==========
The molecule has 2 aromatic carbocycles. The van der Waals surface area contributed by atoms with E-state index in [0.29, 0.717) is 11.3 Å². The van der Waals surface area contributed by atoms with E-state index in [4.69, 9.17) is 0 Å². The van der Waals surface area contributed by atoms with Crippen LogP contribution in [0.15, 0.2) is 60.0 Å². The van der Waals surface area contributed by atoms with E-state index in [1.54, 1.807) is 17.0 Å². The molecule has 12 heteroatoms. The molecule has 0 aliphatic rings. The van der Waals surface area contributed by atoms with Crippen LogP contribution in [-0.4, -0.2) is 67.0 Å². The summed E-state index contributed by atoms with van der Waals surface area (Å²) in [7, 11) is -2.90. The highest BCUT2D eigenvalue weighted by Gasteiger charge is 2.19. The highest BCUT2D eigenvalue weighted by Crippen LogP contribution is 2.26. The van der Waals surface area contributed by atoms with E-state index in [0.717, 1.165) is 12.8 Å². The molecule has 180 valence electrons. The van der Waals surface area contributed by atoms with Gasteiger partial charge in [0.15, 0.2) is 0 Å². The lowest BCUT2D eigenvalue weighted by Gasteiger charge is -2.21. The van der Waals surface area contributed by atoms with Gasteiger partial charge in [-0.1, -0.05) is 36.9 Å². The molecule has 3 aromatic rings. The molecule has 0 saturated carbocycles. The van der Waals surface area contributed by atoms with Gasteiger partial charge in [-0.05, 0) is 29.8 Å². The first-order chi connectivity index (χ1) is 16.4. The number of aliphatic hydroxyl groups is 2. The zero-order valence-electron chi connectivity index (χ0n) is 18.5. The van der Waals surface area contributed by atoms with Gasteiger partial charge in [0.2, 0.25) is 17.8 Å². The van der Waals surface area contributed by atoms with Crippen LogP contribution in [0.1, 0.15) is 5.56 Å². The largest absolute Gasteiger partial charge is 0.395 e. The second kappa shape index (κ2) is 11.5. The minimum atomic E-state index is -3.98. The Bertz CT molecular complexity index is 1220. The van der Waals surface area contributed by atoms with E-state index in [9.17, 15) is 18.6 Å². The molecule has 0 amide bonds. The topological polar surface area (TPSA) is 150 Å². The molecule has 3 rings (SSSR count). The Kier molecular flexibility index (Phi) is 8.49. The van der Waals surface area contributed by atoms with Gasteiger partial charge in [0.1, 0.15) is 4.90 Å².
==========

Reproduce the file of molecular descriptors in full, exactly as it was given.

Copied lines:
The molecule has 2 aromatic carbocycles. The van der Waals surface area contributed by atoms with E-state index in [0.29, 0.717) is 11.3 Å². The van der Waals surface area contributed by atoms with E-state index in [4.69, 9.17) is 0 Å². The van der Waals surface area contributed by atoms with Crippen LogP contribution in [0.15, 0.2) is 60.0 Å². The van der Waals surface area contributed by atoms with E-state index in [1.54, 1.807) is 17.0 Å². The molecule has 12 heteroatoms. The molecule has 0 aliphatic rings. The van der Waals surface area contributed by atoms with Crippen LogP contribution in [-0.4, -0.2) is 67.0 Å². The summed E-state index contributed by atoms with van der Waals surface area (Å²) in [7, 11) is -2.90. The highest BCUT2D eigenvalue weighted by Gasteiger charge is 2.19. The highest BCUT2D eigenvalue weighted by Crippen LogP contribution is 2.26. The van der Waals surface area contributed by atoms with E-state index in [0.717, 1.165) is 12.8 Å². The molecule has 180 valence electrons. The van der Waals surface area contributed by atoms with Gasteiger partial charge in [0.15, 0.2) is 0 Å². The lowest BCUT2D eigenvalue weighted by Gasteiger charge is -2.21. The van der Waals surface area contributed by atoms with Gasteiger partial charge in [-0.1, -0.05) is 36.9 Å². The molecule has 3 aromatic rings. The molecule has 0 saturated carbocycles. The van der Waals surface area contributed by atoms with Gasteiger partial charge in [-0.05, 0) is 29.8 Å². The first-order chi connectivity index (χ1) is 16.4. The number of aliphatic hydroxyl groups is 2. The zero-order valence-electron chi connectivity index (χ0n) is 18.5. The van der Waals surface area contributed by atoms with Gasteiger partial charge in [0.2, 0.25) is 17.8 Å². The van der Waals surface area contributed by atoms with Crippen LogP contribution in [0.1, 0.15) is 5.56 Å². The largest absolute Gasteiger partial charge is 0.395 e. The second kappa shape index (κ2) is 11.5. The minimum atomic E-state index is -3.98. The Bertz CT molecular complexity index is 1220. The van der Waals surface area contributed by atoms with E-state index in [9.17, 15) is 18.6 Å². The molecule has 0 amide bonds. The topological polar surface area (TPSA) is 150 Å². The molecule has 3 rings (SSSR count). The Kier molecular flexibility index (Phi) is 8.49. The van der Waals surface area contributed by atoms with Gasteiger partial charge in [0.1, 0.15) is 4.90 Å².